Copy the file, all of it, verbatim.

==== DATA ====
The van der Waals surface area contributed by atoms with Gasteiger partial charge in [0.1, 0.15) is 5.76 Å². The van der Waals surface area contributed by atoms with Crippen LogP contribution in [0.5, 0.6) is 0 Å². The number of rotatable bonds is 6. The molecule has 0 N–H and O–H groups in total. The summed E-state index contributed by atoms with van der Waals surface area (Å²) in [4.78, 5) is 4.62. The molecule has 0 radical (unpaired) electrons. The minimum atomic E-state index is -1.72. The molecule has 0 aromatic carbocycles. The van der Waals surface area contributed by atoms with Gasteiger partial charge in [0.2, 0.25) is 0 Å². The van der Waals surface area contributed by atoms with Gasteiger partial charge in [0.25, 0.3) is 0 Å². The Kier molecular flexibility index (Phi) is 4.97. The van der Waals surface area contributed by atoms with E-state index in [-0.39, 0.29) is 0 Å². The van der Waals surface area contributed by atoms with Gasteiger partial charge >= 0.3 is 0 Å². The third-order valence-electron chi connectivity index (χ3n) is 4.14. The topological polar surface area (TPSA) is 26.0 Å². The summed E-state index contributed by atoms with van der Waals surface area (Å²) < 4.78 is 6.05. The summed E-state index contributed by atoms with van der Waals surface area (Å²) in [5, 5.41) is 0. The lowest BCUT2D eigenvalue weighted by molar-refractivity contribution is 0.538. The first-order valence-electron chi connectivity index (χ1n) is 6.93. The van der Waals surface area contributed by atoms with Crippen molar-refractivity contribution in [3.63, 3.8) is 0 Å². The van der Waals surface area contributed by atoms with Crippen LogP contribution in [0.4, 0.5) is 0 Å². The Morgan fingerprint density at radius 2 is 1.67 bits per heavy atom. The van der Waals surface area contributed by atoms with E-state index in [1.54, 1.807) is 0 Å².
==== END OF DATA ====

The van der Waals surface area contributed by atoms with Gasteiger partial charge in [0.1, 0.15) is 5.76 Å². The van der Waals surface area contributed by atoms with Crippen LogP contribution in [0.5, 0.6) is 0 Å². The number of rotatable bonds is 6. The molecule has 0 N–H and O–H groups in total. The summed E-state index contributed by atoms with van der Waals surface area (Å²) in [4.78, 5) is 4.62. The molecule has 0 radical (unpaired) electrons. The minimum atomic E-state index is -1.72. The molecule has 0 aromatic carbocycles. The van der Waals surface area contributed by atoms with Gasteiger partial charge in [0.2, 0.25) is 0 Å². The van der Waals surface area contributed by atoms with Gasteiger partial charge in [0.25, 0.3) is 0 Å². The Kier molecular flexibility index (Phi) is 4.97. The van der Waals surface area contributed by atoms with E-state index in [-0.39, 0.29) is 0 Å². The van der Waals surface area contributed by atoms with Gasteiger partial charge >= 0.3 is 0 Å². The third-order valence-electron chi connectivity index (χ3n) is 4.14. The topological polar surface area (TPSA) is 26.0 Å². The summed E-state index contributed by atoms with van der Waals surface area (Å²) < 4.78 is 6.05. The summed E-state index contributed by atoms with van der Waals surface area (Å²) in [5, 5.41) is 0. The lowest BCUT2D eigenvalue weighted by molar-refractivity contribution is 0.538. The first-order valence-electron chi connectivity index (χ1n) is 6.93. The van der Waals surface area contributed by atoms with Crippen molar-refractivity contribution in [3.63, 3.8) is 0 Å². The van der Waals surface area contributed by atoms with Crippen LogP contribution in [0.4, 0.5) is 0 Å². The Morgan fingerprint density at radius 2 is 1.67 bits per heavy atom. The van der Waals surface area contributed by atoms with E-state index in [1.54, 1.807) is 0 Å².